When you’re in a car accident for the first time, it’s not as if you inherently “know” exactly what to do. Usually, aside from getting the other driver’s information, people don’t know how to conduct themselves after a car accident, and this is understandable since it’s a new experience.
When you’re in a crash, do you call the police? What if it’s a minor fender-bender, would a 911 call be a waste of the police department’s time? Will you get a bill in the mail if you call the police and it’s minor? These are the types of questions people ask themselves while standing at the accident scene, trying to decide what to do next.
This is When You Should Call the Police
The Texas Department of Transportation (TxDOT) has something to say about calling the police and fortunately, they’ve made their advice heard loud and clear over the internet. According to TxDOT, drivers should always call the police when:
- An injury was involved
- Someone died in the crash
- The vehicles in the crash are so damaged, they can’t be safely moved
- You suspect that the other driver is under the influence of alcohol or drugs, or both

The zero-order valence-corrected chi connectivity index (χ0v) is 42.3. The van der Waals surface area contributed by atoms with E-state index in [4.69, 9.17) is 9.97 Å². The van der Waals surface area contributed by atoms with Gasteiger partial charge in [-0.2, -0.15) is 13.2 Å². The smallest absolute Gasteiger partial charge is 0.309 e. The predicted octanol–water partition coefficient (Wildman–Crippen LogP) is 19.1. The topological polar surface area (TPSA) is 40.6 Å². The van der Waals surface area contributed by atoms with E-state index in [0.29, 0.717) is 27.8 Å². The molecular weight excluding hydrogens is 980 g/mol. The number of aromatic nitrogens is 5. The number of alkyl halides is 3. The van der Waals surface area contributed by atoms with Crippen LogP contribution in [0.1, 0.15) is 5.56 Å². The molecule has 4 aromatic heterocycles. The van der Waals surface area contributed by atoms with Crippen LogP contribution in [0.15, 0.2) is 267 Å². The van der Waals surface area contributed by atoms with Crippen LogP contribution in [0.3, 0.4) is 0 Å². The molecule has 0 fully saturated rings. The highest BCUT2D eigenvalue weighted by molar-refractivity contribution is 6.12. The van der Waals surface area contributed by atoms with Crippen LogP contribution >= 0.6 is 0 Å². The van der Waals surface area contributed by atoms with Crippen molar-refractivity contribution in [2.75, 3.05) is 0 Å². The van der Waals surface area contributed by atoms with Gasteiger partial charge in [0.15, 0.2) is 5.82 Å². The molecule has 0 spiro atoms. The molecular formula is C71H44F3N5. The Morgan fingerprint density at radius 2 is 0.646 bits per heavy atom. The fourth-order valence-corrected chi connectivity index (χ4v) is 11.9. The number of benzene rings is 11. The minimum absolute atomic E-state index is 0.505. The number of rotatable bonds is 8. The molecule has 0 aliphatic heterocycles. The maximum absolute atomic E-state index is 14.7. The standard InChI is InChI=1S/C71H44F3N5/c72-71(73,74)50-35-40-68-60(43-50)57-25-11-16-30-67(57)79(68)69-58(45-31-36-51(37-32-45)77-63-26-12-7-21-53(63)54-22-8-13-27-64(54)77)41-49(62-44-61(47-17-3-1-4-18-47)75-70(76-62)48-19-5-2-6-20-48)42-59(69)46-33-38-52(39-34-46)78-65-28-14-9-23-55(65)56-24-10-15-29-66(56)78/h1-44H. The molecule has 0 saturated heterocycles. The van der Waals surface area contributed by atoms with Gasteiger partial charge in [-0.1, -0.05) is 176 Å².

- The other driver does not have auto insurance
- The other driver leaves the scene of the accident
“If there is damage to the vehicle, stop and exchange information. If someone is hurt, render aid and notify law enforcement. If you hit an unattended vehicle, find the driver or write your name and address on a note explaining what happened. You must also include the owner’s name and address if the vehicle you are driving doesn’t belong to you,” states TxDOT’s website.
TxDOT manages crash records for the State of Texas. Under Section 550.062 of the Texas Transportation Code, whenever in the course of their duties a law enforcement officer investigates a car accident that resulted in injuries, death, or property damage of $1,000 or more, the officer is required to submit a crash report to TxDOT within 10 days of the crash.